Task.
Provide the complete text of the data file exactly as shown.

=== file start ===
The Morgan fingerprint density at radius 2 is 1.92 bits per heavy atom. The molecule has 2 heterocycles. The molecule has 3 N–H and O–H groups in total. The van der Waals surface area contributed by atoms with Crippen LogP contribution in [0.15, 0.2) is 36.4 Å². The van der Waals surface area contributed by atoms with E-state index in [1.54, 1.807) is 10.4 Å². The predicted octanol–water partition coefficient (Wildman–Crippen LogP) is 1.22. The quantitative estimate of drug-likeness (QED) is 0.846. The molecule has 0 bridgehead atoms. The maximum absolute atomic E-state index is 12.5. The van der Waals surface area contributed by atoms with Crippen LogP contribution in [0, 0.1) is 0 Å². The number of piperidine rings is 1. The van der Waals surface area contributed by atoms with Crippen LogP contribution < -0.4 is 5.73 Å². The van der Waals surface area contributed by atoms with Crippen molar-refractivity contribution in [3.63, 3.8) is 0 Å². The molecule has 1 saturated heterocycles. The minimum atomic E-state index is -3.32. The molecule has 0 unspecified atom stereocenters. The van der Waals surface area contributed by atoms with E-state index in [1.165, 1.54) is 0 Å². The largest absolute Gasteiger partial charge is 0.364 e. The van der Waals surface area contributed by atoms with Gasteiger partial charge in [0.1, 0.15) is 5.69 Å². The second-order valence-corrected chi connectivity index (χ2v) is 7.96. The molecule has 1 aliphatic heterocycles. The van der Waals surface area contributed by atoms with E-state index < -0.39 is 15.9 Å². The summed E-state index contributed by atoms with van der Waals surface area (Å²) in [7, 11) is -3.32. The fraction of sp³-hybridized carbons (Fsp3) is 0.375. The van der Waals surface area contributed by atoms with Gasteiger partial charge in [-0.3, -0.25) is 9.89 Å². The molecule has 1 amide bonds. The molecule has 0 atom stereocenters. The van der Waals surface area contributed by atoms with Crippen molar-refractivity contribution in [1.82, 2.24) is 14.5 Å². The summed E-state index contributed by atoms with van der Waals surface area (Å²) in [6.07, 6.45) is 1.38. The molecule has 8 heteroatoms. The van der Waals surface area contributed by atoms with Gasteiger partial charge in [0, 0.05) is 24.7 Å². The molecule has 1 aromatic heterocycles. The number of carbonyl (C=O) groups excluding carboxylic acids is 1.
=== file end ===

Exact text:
The Morgan fingerprint density at radius 2 is 1.92 bits per heavy atom. The molecule has 2 heterocycles. The molecule has 3 N–H and O–H groups in total. The van der Waals surface area contributed by atoms with Crippen LogP contribution in [0.15, 0.2) is 36.4 Å². The van der Waals surface area contributed by atoms with E-state index in [1.54, 1.807) is 10.4 Å². The predicted octanol–water partition coefficient (Wildman–Crippen LogP) is 1.22. The quantitative estimate of drug-likeness (QED) is 0.846. The molecule has 0 bridgehead atoms. The maximum absolute atomic E-state index is 12.5. The van der Waals surface area contributed by atoms with Crippen LogP contribution in [0, 0.1) is 0 Å². The number of piperidine rings is 1. The van der Waals surface area contributed by atoms with Crippen LogP contribution < -0.4 is 5.73 Å². The van der Waals surface area contributed by atoms with Crippen molar-refractivity contribution in [3.63, 3.8) is 0 Å². The molecule has 1 saturated heterocycles. The minimum atomic E-state index is -3.32. The molecule has 0 unspecified atom stereocenters. The van der Waals surface area contributed by atoms with E-state index in [1.165, 1.54) is 0 Å². The largest absolute Gasteiger partial charge is 0.364 e. The van der Waals surface area contributed by atoms with Gasteiger partial charge in [0.1, 0.15) is 5.69 Å². The second-order valence-corrected chi connectivity index (χ2v) is 7.96. The molecule has 1 aliphatic heterocycles. The van der Waals surface area contributed by atoms with E-state index < -0.39 is 15.9 Å². The summed E-state index contributed by atoms with van der Waals surface area (Å²) in [7, 11) is -3.32. The fraction of sp³-hybridized carbons (Fsp3) is 0.375. The van der Waals surface area contributed by atoms with Gasteiger partial charge in [-0.3, -0.25) is 9.89 Å². The molecule has 1 amide bonds. The molecule has 0 atom stereocenters. The van der Waals surface area contributed by atoms with Crippen molar-refractivity contribution in [1.82, 2.24) is 14.5 Å². The summed E-state index contributed by atoms with van der Waals surface area (Å²) in [6.07, 6.45) is 1.38. The molecule has 8 heteroatoms. The van der Waals surface area contributed by atoms with Gasteiger partial charge in [0, 0.05) is 24.7 Å². The molecule has 1 aromatic heterocycles. The number of carbonyl (C=O) groups excluding carboxylic acids is 1.